“And here is an interesting coincidence: around 41 million Covid-19 vaccine doses are currently administered each day globally. For just two days’ worth of global vaccines we could fully vaccinate and protect the smallest and most vulnerable nations among us. For just two days’ worth of global vaccines we could protect the populations of around 20% of the world’s nation states.
“It is achievable, it is realisable and it would be a forthright statement of intent from the richest and most powerful in the world, to the smallest and most vulnerable, that they are not to be left behind. It would demonstrate to the world, despite its challenges, is committed to ensuring that all of us make our way through this storm.
“And from this first coordinated step, this starting point, I believe we could move to protect many more, vaccinating the vulnerable and front-line staff across the world. Working with more vulnerable states in Africa, Asia and around the rest of the world to ensure they too are protected from the pandemic, and in doing so protect ourselves and our countries from new variants and surges in infection.
“But to achieve this we must work together. To fail to properly finance and resource vaccinations and the fight against Covid-19 in every part of the world risks all our safety. As the Secretary General of the Commonwealth, I represent 54-member states across every region of this world.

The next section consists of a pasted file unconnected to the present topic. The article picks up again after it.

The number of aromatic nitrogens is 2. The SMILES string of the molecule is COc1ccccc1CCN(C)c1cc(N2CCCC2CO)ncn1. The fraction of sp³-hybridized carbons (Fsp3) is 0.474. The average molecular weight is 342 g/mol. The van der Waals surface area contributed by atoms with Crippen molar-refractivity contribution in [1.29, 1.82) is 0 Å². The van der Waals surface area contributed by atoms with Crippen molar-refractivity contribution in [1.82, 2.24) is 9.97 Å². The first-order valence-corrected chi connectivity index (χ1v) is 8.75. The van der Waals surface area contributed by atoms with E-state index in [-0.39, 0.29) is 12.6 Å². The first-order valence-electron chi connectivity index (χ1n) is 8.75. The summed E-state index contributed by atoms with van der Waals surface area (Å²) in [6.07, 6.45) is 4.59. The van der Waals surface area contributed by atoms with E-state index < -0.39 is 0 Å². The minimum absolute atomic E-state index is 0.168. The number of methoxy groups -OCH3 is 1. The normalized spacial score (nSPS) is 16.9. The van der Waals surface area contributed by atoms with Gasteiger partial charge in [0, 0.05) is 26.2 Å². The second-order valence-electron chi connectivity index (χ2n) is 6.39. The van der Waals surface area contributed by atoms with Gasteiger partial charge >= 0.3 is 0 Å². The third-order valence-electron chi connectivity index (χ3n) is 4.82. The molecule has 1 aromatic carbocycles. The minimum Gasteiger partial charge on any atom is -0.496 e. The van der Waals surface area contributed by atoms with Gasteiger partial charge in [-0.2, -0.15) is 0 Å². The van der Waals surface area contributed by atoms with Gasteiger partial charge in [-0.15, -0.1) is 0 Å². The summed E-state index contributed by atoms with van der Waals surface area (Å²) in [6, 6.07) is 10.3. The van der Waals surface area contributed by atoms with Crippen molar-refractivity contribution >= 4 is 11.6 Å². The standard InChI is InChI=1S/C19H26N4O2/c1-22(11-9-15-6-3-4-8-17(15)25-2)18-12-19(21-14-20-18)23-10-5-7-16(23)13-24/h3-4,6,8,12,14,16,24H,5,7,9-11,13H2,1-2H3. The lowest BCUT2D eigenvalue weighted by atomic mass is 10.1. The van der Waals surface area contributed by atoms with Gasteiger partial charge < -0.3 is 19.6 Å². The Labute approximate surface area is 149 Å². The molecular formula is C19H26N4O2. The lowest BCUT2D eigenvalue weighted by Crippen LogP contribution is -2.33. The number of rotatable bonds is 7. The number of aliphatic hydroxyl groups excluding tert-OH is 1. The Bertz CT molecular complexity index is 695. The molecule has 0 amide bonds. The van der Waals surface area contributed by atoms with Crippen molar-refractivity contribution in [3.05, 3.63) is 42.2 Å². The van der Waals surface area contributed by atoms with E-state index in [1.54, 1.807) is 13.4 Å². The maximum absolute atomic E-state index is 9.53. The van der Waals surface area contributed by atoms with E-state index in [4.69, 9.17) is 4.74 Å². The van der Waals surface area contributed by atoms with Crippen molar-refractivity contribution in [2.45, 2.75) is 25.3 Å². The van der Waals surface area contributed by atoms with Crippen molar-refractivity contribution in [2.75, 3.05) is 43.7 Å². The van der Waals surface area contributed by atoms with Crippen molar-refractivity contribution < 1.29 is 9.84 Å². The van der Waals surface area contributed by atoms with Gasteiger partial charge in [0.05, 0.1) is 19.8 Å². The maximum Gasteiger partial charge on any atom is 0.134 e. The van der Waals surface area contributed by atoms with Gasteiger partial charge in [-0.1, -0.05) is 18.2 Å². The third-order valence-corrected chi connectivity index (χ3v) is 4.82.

“The Commonwealth Secretariat I run doesn’t have the resources of a state, the manpower or finances to deliver vaccines to our member states. But the nations of the G20 do. And we must work together over the coming weeks and months to try to put in place a plan to deliver vaccines to those small and vulnerable states.
“To act to protect the populations of these most vulnerable countries and in doing so help to protect the populations of all countries. The world has made some progress but let us renew our energy and commit to protecting the vulnerable by putting in place a plan to get small states vaccinated now, not next year or the year after.
“Not only because it is the right thing to do but because it is the wise thing to do and in the long term it will not only protect your populations but will also underpin the economic and social recovery of our world and offer hope and a way forward for so many desperate and in need people across the globe. I thank you for this chance to talk to you and am your disposal to discuss how we can work together.”